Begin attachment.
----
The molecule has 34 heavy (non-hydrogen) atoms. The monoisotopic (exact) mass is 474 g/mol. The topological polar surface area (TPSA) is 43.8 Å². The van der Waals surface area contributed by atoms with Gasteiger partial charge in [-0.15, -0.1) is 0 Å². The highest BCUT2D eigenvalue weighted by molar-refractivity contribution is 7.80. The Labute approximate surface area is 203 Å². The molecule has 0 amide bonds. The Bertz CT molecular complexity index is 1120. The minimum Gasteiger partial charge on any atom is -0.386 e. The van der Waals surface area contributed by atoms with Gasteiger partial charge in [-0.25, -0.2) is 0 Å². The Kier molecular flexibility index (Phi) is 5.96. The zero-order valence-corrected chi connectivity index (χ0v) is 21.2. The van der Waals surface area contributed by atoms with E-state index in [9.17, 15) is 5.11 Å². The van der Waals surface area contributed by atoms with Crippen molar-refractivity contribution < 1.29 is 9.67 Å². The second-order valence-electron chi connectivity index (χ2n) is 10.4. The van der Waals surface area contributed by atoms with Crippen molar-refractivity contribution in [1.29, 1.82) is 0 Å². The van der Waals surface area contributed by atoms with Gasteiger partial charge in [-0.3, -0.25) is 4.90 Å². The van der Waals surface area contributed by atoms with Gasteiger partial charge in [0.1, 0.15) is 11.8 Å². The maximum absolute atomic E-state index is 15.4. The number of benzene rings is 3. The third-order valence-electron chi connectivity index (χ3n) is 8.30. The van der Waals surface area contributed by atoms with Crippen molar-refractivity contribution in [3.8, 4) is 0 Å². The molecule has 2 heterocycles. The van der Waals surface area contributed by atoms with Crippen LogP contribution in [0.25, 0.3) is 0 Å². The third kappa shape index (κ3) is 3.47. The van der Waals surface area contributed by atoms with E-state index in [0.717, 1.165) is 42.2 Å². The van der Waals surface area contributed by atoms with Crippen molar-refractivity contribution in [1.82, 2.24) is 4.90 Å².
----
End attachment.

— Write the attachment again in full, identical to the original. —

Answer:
The molecule has 34 heavy (non-hydrogen) atoms. The monoisotopic (exact) mass is 474 g/mol. The topological polar surface area (TPSA) is 43.8 Å². The van der Waals surface area contributed by atoms with Gasteiger partial charge in [-0.15, -0.1) is 0 Å². The highest BCUT2D eigenvalue weighted by molar-refractivity contribution is 7.80. The Labute approximate surface area is 203 Å². The molecule has 0 amide bonds. The Bertz CT molecular complexity index is 1120. The minimum Gasteiger partial charge on any atom is -0.386 e. The van der Waals surface area contributed by atoms with Gasteiger partial charge in [-0.25, -0.2) is 0 Å². The Kier molecular flexibility index (Phi) is 5.96. The zero-order valence-corrected chi connectivity index (χ0v) is 21.2. The van der Waals surface area contributed by atoms with E-state index in [9.17, 15) is 5.11 Å². The van der Waals surface area contributed by atoms with Crippen molar-refractivity contribution < 1.29 is 9.67 Å². The second-order valence-electron chi connectivity index (χ2n) is 10.4. The van der Waals surface area contributed by atoms with Crippen molar-refractivity contribution in [1.29, 1.82) is 0 Å². The van der Waals surface area contributed by atoms with Gasteiger partial charge in [-0.3, -0.25) is 4.90 Å². The van der Waals surface area contributed by atoms with Gasteiger partial charge in [0.1, 0.15) is 11.8 Å². The maximum absolute atomic E-state index is 15.4. The number of benzene rings is 3. The third-order valence-electron chi connectivity index (χ3n) is 8.30. The van der Waals surface area contributed by atoms with Crippen molar-refractivity contribution in [3.8, 4) is 0 Å². The molecule has 2 heterocycles. The van der Waals surface area contributed by atoms with Crippen LogP contribution in [0.25, 0.3) is 0 Å². The third kappa shape index (κ3) is 3.47. The van der Waals surface area contributed by atoms with E-state index in [0.717, 1.165) is 42.2 Å². The van der Waals surface area contributed by atoms with Crippen molar-refractivity contribution in [1.82, 2.24) is 4.90 Å².